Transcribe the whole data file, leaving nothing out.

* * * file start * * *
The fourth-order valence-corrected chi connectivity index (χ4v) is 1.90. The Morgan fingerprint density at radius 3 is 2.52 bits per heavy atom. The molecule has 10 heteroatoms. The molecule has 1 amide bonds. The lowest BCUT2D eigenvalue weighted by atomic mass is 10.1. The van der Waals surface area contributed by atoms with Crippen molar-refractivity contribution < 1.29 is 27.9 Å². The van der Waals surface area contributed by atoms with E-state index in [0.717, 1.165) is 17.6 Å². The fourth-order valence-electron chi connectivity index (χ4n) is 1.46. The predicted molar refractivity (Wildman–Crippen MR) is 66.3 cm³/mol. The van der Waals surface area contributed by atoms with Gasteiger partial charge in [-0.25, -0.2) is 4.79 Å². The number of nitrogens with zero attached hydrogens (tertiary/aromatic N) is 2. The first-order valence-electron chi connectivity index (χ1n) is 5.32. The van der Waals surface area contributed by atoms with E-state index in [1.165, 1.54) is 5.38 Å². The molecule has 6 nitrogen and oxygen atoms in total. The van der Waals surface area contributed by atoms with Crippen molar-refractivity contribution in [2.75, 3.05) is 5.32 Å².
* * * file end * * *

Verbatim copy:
The fourth-order valence-corrected chi connectivity index (χ4v) is 1.90. The Morgan fingerprint density at radius 3 is 2.52 bits per heavy atom. The molecule has 10 heteroatoms. The molecule has 1 amide bonds. The lowest BCUT2D eigenvalue weighted by atomic mass is 10.1. The van der Waals surface area contributed by atoms with Crippen molar-refractivity contribution < 1.29 is 27.9 Å². The van der Waals surface area contributed by atoms with E-state index in [0.717, 1.165) is 17.6 Å². The fourth-order valence-electron chi connectivity index (χ4n) is 1.46. The predicted molar refractivity (Wildman–Crippen MR) is 66.3 cm³/mol. The van der Waals surface area contributed by atoms with Gasteiger partial charge in [-0.25, -0.2) is 4.79 Å². The number of nitrogens with zero attached hydrogens (tertiary/aromatic N) is 2. The first-order valence-electron chi connectivity index (χ1n) is 5.32. The van der Waals surface area contributed by atoms with E-state index in [1.165, 1.54) is 5.38 Å². The molecule has 6 nitrogen and oxygen atoms in total. The van der Waals surface area contributed by atoms with Crippen molar-refractivity contribution in [2.75, 3.05) is 5.32 Å².